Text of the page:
Netflix Navigator IV

Netflix and Skill

Netflix has quickly become a major player in the film production business. Not only are they striking incredible distribution deals by sweeping up at all the prominent festivals, but they’ve also moved into original content production and financing in-house projects. This increased scale and visibility has attracted some serious talent to the once fledgling streaming service and has turned them into a legitimate artistic partner, one the major studios should take seriously. Personally I find the increased collaboration between filmmakers and streaming services like Netflix and Amazon to be a boon for films in general. Although I always advocate for the cinema going experience, admittedly not every movie is designed to be seen on the big screen. But every movie is designed to be seen. That’s where Netflix has the edge. In a world where our attention is fought for 24/7 by the internet of things, and ticket prices constantly rising, the sheer viability of taking a family of four to the theater has sadly turned into a struggle of finding the right time and money. Streaming content from the comfort of your own home is a luxury unknown to generations past. And theater owners are struggling to stay relevant with each passing year. However, the changing the landscape of film consumption has opened up the door for independent films to strive. Concepts like “opening weekend” and “per-theater average” take a backseat to the idea of “trending” and word of mouth. With that said, as always in the spirit of “Netflix Navigator,” here are five movies currently streaming on Netflix that you might have missed but should definitely check out.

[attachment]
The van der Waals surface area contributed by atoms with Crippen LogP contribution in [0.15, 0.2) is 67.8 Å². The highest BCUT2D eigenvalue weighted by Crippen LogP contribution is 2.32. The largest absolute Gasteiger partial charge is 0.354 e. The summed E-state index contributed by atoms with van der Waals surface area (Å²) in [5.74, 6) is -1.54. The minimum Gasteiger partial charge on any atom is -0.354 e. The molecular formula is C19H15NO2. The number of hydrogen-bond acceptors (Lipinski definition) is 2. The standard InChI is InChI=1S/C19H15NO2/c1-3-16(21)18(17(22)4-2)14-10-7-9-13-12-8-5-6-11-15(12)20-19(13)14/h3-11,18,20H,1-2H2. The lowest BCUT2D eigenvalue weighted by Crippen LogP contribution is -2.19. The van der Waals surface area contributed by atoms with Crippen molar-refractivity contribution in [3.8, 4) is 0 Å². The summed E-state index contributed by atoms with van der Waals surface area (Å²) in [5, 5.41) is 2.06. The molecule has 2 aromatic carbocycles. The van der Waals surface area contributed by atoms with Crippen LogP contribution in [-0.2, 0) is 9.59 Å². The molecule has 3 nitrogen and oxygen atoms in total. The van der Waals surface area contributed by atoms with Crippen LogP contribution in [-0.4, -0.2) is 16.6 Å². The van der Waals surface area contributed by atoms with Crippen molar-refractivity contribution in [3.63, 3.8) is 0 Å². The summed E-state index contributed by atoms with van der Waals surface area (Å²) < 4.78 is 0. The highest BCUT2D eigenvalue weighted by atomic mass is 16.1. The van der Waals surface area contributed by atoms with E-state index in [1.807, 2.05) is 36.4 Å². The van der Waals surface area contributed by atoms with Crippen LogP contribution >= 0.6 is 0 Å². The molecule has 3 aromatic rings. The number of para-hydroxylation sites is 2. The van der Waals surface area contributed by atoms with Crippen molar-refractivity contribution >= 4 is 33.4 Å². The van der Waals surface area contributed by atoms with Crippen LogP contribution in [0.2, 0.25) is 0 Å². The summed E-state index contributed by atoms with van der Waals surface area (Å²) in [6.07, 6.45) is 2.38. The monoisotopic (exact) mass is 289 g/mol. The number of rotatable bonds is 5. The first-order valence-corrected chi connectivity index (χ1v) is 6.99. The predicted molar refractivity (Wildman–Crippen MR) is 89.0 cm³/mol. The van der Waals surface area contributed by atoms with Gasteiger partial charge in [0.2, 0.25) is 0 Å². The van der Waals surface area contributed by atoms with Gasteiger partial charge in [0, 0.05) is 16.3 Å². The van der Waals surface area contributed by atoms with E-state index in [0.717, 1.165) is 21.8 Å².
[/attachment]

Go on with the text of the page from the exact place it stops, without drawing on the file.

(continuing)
1. The Discovery (2017) – dir. Charlie McDowell

Jason Segel as “Will Harbor”

A recent poster child for the Netflix’s distribution dominance, The Discovery was acquired back in June of last year and had its world premiere at this year’s Sundance Film Festival. This isn’t surprising given that one of the founding fathers of the festival, Robert Redford, plays the scientist who actually proves the existence of the afterlife. Also unsurprising is the fact that once news of this breakthrough gets out, the suicide rate skyrockets due to people trying to “get there.” Jason Segel plays his son who isn’t entirely convinced of the empirical (or ethical) nature of his father’s findings. McDowell impressed me with his 2014 feature debut The One I Love and The Discovery continues his winning streak. It’s a perfect example of the symbiosis of quality filmmaking and the ability to stream at home. A wildly inventive premise combined with a top notch acting (Rooney Mara, Jesse Plemons, and Riley Keough round out the cast) make for a fascinating watch that can be enjoyed from the comfort of your couch. Have fun answering the questions this movie will ask of you.

2. Tower (2016) – dir. Keith Maitland

Students walking the campus grounds oblivious to the danger above them

Along with binge-worthy TV series and stand-up comedy specials, Netflix has also become the home for compelling documentaries. In fact most documentaries people watch are viewed on Netflix, and the company knows this. That’s why they’ve continued to support and provide a platform for these stories to be told. Netflix has turned into the go-to platform for documentarians to share their craft and show off their techniques. One such example of unique storytelling is last year’s Tower, which is a rotoscoped retelling of the 1966 University of Texas Tower shooting. Told from the perspective of various individuals on the floor of the campus that day, as well as the police officers who eventually ended the sniper’s shooting spree, Tower is a raw and powerful examination of the fear and uncertainty that covered the campus that fateful August day. Although the subject matter is hard to watch at times, the gorgeous animations and selective color applications make the film aesthetically standout like no other documentary out there.